Apple owns the wealthy and older market -- people that don't have time to mess with Android's issues. It's not going anywhere. People love the brand.


    Imagine if artists and designers couldn't run Photoshop on their Macs. Or if you couldn't edit a Powerpoint on one. GIMP and Open Office wouldn't have cut it. People really do want the real thing.
    Photoshop:artists::Snapchat:attorneys -- does not compute. I still think there is/was enough people that would have used something as elegant as the Passport if they knew about it. Chen was not even close to reaching these people.
    07-24-16 02:46 AM
  2. JeepBB's Avatar
    Imagine if artists and designers couldn't run Photoshop on their Macs. Or if you couldn't edit a Powerpoint on one. GIMP and Open Office wouldn't have cut it. People really do want the real thing.
    Slightly off-topic, but IIRC the initial success of Macs was due to having those must-have apps available *only* on a Mac. If you were a publisher, artist, or musician back in the day - a Mac was your only logical choice. Macs pretty much owned the "creative" niche.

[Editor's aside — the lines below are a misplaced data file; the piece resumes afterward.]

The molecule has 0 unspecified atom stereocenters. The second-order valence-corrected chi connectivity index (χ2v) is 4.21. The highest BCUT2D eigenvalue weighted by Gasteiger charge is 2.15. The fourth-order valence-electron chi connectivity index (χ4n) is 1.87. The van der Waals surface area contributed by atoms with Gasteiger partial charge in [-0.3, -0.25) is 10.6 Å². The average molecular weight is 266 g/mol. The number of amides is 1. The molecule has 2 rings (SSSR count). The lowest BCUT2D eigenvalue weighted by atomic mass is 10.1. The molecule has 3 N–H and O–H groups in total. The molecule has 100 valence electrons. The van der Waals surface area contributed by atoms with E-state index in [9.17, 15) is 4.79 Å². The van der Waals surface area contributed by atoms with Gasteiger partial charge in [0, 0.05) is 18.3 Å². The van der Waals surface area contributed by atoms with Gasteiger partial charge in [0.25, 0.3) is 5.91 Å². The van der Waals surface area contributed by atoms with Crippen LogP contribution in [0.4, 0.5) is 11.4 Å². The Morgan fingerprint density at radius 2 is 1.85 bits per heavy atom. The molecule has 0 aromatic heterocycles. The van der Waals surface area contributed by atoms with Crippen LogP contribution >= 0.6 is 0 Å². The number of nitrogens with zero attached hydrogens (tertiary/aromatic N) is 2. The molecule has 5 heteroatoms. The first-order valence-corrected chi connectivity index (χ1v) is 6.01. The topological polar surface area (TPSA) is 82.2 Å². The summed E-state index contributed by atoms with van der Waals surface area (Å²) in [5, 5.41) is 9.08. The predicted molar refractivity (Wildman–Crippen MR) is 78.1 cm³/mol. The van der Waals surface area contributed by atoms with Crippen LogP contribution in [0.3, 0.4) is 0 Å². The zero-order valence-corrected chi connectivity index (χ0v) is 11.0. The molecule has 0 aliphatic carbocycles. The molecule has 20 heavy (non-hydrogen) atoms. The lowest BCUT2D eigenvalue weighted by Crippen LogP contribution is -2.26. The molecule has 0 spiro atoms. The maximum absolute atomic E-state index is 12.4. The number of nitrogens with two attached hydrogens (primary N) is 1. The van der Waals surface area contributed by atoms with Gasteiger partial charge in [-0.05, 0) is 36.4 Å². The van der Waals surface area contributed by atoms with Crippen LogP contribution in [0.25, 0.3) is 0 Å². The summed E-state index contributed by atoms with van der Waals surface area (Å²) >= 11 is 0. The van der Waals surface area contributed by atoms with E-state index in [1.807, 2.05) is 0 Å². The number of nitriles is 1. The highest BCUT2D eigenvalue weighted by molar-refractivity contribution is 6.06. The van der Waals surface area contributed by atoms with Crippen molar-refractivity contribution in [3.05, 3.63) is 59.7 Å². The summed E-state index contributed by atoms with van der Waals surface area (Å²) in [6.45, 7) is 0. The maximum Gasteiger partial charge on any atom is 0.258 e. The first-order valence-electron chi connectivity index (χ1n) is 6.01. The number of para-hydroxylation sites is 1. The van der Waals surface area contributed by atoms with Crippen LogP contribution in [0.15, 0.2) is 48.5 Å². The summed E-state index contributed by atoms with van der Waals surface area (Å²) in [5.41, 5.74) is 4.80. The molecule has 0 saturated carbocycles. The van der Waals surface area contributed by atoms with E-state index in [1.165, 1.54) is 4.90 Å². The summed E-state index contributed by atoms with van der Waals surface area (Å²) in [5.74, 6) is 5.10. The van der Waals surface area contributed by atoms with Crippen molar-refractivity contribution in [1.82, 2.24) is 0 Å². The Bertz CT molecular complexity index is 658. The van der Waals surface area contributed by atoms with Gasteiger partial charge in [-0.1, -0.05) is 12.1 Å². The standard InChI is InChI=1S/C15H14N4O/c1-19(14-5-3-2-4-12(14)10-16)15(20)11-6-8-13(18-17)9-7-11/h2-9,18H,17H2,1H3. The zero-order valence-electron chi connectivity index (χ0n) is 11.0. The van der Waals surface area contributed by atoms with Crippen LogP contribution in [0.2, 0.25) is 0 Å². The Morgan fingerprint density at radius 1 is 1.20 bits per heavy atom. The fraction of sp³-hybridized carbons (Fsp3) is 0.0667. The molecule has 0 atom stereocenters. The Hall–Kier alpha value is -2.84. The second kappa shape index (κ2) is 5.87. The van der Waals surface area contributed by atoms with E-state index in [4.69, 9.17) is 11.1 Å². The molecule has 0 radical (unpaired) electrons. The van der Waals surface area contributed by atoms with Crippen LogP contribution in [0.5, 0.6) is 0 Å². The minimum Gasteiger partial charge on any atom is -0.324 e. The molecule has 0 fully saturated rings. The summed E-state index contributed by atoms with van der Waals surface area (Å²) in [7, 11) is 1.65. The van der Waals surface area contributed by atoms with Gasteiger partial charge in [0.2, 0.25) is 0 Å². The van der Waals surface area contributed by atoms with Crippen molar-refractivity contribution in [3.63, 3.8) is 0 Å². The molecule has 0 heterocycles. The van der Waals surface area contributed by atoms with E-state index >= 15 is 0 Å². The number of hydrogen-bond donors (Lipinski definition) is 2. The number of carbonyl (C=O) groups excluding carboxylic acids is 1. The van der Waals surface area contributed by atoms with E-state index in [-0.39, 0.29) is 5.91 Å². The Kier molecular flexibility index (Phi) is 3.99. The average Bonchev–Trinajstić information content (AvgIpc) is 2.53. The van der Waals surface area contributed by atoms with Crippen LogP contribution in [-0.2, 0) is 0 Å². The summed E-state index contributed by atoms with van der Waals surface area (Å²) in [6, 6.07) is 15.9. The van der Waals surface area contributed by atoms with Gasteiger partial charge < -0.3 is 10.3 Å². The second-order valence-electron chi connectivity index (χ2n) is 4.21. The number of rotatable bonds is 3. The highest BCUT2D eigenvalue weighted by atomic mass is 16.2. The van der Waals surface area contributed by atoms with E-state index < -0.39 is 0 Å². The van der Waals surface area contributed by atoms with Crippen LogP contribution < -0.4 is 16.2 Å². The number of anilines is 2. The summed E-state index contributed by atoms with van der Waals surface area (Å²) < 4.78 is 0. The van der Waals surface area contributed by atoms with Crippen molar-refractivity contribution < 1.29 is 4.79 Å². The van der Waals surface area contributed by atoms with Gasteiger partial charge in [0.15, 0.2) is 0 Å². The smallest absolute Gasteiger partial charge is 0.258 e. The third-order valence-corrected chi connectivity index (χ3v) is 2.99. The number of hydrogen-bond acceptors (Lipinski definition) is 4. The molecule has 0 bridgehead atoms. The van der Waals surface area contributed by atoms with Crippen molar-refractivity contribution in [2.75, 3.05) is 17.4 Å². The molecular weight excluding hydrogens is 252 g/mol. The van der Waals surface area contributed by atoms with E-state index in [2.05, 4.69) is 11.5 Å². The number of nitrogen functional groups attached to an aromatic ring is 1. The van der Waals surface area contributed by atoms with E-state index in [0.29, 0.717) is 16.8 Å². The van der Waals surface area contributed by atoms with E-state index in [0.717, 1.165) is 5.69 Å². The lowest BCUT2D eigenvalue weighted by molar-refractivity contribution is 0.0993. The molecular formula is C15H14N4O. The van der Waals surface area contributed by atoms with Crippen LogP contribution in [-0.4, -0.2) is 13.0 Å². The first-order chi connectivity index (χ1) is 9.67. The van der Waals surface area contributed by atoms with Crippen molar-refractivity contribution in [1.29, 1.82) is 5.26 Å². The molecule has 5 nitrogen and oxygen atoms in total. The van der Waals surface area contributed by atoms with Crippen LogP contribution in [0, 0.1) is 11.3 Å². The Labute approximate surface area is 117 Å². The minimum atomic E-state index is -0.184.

Apple couldn't stop Adobe taking Photoshop to the PC, and lost some users, but they've made damn sure that apps *they* control remain available only on the Mac. If you want to do iOS development, or want to use the amazing (and free) GarageBand DAW; the only sensible decision is to buy a Mac - even today, when PC's rule.
    StephanieMaks likes this.
    07-24-16 06:49 AM
  3. sorinv's Avatar
    By too far, do you mean cutting out almost all of the BB10 staff? I think he did this because he lost faith in BB10. Or maybe he didn't have any to begin with.



    Whoa, I don't know where you get to $1B. Good was the only company of any substantial size, and that was $425. The others were all much, much smaller companies. $1B seems quite a stretch to me.



    How much did they spend in advertising last year? I bet it was $100M or more.

    $100M is not very much in the consumer ad space. They could have easily spent that and more and not gotten that much attention.

    But what does that mean for the device costs? If they sold 5M devices (net returns), that means $20 per device. If they managed to sell 2M then you're looking at a ridiculous $50 per device. Apple spends quite bit less on advertising on a per device basis.

    Now noticed I said net the returns. That's where you and I probably differ. I think most people who would have bought BB10 phones because of increased advertising would have returned them anyway. They would have found this site or other tip sites, saw that you have to install Cobalt this and workaround that, and done what most normal people would do and just return the thing.

    It takes a phone fan like you or me to even bother trying to figure out who this Cobalt is.